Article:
As is clear from a simple reading of the policy, Ball State’s Policy on the Use of University Property for Expressive Activities is inapplicable, as it explicitly applies only to “temporary structures and signs out-of-doors in a designated area,” and makes no mention at all of indoor expression in personal offices. Indeed, Julian’s February 11 email to Caristi openly conflates these two venues for expression, claiming that the “display of a flag in a window” is somehow bound by a policy that explicitly applies only to “designated area[s] outdoors.”

Further, Caristi has provided evidence demonstrating that Ball State is at best being inconsistent in its already improper application of its expressive activities policy, and at worst subjecting him to an unconstitutional double standard. Several photos taken by Caristi (enclosed) show various departmental and office windows displaying stickers, signs, and posters of varying sizes—including some posters covering windows in their entirety. Several of these decorations, Caristi reports, have been in place for at least the past few weeks, if not much longer. That such decorations are apparently widespread at Ball State suggests that the university does not consider the removal of decorations such as Caristi’s flag to be a significant governmental interest. Additionally, arbitrarily censoring Caristi’s flag while leaving other, similar expression posted fails to adhere to content- and viewpoint-neutral standards for enforcing regulations on expression.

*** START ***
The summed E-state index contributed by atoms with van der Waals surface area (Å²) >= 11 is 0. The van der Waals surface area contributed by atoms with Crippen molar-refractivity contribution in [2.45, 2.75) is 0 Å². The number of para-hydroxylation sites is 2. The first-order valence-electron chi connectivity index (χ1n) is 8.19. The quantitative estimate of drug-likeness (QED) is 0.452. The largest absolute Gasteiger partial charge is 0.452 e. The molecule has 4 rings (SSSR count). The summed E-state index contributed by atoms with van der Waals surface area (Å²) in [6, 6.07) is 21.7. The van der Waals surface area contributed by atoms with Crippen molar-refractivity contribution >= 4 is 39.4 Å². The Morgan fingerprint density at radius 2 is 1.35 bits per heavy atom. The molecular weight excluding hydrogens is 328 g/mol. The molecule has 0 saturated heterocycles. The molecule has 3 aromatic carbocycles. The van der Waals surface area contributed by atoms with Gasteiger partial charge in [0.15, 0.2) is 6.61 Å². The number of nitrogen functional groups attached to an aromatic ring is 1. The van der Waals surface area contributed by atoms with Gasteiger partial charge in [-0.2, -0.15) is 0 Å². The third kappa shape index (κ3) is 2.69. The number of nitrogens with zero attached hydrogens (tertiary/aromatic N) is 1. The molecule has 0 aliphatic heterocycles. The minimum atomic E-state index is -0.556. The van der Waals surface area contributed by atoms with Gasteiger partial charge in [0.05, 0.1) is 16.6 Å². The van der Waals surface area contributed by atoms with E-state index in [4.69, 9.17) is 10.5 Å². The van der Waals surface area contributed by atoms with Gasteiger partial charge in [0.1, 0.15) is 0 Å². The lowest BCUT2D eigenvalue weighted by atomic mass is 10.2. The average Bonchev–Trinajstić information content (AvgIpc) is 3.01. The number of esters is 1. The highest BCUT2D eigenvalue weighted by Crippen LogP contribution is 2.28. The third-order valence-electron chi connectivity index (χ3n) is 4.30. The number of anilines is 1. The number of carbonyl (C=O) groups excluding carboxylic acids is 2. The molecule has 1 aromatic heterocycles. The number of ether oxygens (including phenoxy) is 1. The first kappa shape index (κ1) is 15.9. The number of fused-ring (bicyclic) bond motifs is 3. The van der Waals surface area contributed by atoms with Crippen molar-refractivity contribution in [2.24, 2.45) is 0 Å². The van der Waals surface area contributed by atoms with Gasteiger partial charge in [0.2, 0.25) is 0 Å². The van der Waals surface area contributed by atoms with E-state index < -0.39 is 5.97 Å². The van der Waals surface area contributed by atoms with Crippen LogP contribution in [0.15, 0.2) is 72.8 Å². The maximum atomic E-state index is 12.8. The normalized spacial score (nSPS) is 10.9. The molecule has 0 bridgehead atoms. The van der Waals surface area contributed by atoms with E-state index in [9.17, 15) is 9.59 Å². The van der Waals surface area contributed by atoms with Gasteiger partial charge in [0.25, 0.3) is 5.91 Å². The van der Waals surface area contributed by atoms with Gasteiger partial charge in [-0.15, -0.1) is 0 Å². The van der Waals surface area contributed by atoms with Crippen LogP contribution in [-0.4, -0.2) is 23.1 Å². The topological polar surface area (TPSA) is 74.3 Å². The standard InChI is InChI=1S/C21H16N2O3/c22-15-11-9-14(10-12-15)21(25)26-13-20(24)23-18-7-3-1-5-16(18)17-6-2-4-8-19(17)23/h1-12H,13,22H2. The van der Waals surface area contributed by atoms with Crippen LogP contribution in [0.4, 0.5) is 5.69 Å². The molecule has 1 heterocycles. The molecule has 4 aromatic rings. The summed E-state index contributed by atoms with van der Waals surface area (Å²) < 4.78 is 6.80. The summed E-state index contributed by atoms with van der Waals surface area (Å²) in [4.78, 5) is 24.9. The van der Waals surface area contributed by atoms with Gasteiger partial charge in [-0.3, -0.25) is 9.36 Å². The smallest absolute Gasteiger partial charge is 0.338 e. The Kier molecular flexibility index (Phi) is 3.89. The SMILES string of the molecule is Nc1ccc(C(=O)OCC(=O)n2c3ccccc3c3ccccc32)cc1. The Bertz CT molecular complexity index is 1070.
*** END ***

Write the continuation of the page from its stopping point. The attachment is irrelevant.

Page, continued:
Ball State has to date not cited any specifically applicable policy in ordering Caristi to remove the flag from his office window. This fact, combined with the fact that Caristi had hung flags in his windows without incident for roughly four years, strongly suggests that at Ball State, faculty reasonably may expect to display signs, flags, and other objects of personal expression in their office windows. FIRE additionally reminds Ball State that universities have often permitted, if not encouraged, just this kind of expression by faculty and students as a sign of their commitment to maintaining a true “marketplace of ideas” on campus.